Since his arrest on November 29, 2003, Bangladeshi journalist, Salah Uddin Shoaib Choudhury, has been hauled before the court more than half a dozen times. Each time, the result was the same. Choudhury was returned to prison for “interrogation,” with no formal charges launched against him.
This week, Choudhury’s supporters fully expected him to be released, but on January 15, 2004, the presiding magistrate ruled otherwise, sending him back to prison, even while admitting his only offense was a minor one, whose accused are normally granted bail. Why this interruption of Bangladesh justice; why Choudhury? The answer involves his nation’s Islamic Fundamentalists, Middle Eastern politics, and Jewish-Muslim relations
With each return to prison, Choudhury was subjected to abominable living conditions and lack of needed medical treatment. He was housed with the criminally insane, whose wailing prevented him from sleeping and caused him extreme mental anguish. He also faced relentless interrogation, in which he was pressured to admit — falsely — that he was in the employ of the Mossad, so to subordinate the interests of his own country to those of Israel. He recognized known Islamic Fundamentalists among his interrogators, and believed in his country’s commitment to democracy. He also knew there was no truth to such an admission. Ironically his own Muslim faith and sense of decency that kept him from succumbing to the unceasing grind.
Choudhury, editor of the weekly entertainment magazine “Blitz,” was arrested just before boarding a plane for Bangkok, and ultimately Tel Aviv. There, he was to have addressed a writers’ symposium, sponsored by the non-political IFLAC. But even prior to that, he came under the scrutiny of Bangladesh’s Islamic fundamentalists for a series of articles advocating dialogue and understanding between Jews and Muslims and formal or informal ties between his Islamic
nation and Israel.
Before Choudhury’s efforts, the Bangladesh press carried uniformly anti-Israeli articles and opinion pieces. Choudhury’s own writings and a growing number by other authors were beginning to spark something of a debate about the Middle East and the role that Bangladesh and other non-Arab Muslim nations might play. And that dialogue was spreading to other papers, as well.
After his arrest, Bangladesh police raided his home and offices, seizing files, computers, and just about anything else they could take, all in the hopes of finding evidence for their desired charges of espionage. At the same time, using deliberate leaks and wild accusations designed to inflame sentiment against Choudhury, the press initiated an ongoing campaign of vilification. He was labeled a traitor, an Israeli spy, a Mossad agent, and anti-Islam.
As time went by and there were neither charges nor evidence for such accusations, strategically placed articles spoke of personal misconduct, without ever providing any specific instances of such action.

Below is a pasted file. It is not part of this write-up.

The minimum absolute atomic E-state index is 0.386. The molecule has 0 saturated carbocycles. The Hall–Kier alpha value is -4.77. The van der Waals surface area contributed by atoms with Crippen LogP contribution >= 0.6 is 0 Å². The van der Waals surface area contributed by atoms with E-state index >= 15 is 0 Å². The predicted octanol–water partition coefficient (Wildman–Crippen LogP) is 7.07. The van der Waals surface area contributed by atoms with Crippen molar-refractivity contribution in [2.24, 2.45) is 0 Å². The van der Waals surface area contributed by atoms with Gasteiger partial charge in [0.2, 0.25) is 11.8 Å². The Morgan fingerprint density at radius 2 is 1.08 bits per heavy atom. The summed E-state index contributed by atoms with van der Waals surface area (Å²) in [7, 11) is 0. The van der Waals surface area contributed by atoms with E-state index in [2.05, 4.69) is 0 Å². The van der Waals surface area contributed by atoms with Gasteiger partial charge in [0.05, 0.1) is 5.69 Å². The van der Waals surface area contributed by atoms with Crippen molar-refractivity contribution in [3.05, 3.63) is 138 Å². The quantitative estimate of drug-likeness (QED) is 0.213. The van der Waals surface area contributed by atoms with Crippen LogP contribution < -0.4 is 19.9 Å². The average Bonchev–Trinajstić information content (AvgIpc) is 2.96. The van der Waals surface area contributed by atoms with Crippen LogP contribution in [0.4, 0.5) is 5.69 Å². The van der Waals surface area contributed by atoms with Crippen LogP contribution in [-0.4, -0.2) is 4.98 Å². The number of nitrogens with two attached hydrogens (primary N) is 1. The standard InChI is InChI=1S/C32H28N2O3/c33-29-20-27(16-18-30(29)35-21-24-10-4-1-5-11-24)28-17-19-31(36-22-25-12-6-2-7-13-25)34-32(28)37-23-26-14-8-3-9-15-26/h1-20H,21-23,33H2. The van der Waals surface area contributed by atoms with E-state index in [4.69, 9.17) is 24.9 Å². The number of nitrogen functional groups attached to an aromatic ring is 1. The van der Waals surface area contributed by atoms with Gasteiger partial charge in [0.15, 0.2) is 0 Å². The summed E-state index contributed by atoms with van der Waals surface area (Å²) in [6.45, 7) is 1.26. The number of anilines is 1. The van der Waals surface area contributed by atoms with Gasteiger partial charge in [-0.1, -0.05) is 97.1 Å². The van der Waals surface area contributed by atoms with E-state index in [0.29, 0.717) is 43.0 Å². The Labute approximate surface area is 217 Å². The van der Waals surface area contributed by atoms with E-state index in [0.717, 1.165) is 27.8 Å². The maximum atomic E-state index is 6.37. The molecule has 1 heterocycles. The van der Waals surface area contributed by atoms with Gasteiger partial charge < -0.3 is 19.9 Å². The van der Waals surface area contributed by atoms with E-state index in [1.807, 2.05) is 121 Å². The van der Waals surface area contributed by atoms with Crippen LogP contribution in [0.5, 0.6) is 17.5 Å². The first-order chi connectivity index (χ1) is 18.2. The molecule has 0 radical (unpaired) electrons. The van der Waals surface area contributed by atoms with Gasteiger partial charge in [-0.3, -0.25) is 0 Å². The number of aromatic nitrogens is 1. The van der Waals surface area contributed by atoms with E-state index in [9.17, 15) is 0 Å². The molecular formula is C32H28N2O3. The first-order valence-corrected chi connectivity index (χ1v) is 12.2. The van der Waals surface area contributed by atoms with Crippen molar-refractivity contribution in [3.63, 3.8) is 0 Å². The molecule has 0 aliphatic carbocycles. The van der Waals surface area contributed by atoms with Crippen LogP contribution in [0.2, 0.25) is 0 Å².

Neither did his adversaries ever address the more serious charges except to repeat them without offering any evidence. Most recently, Choudhury was accused of being a former Muslim fundamentalist whose current actions were only intended to bring him personal gain.
Their story kept changing, and all the while, police agents threatened charges of anti-state and anti-religious activities, treason and sedition. During several court appearances, the government requested continued detention so it could gather evidence for such charges — an odd request considering that its agents told the press that they already had “overwhelming” evidence for them. By the second week in January, however, such threats stopped. Choudhury was moved from Cantonment Prison in Dhaka back to the airport police station whence he was initially taken. That seemed further evidence that he would be released when the legal limit of his detention was reached on January 15. At that hearing, the magistrate confirmed that there were no sedition charges, and that Choudhury’s only offense was a technical violation of the Bangladesh immigration laws. Yet, instead of granting him bail, as required by law, she sent him back to prison because the case was “too sensitive.”
Choudhury’s next move is to appeal to higher courts, where he can expect justice. On December 7, one of Bangladesh’s most respected legal minds, Dr. Kama Hossain, suggested that justice likely would remain elusive until the case came before higher courts, less susceptible to political and other pressures. At this point, the family does not have a docket date before the court, and several questions remain even after Choudhury’s release. When will his files be returned –and in what condition — so that he can resume publication? What recourse does he have for this false imprisonment and the libelous actions of various media? And will he be able to resume the dialogue about the Middle East and about ways that his people can help bring about peace?
The world, now, is watching.
Dr. Richard L. Benkin can be contacted via firstname.lastname@example.org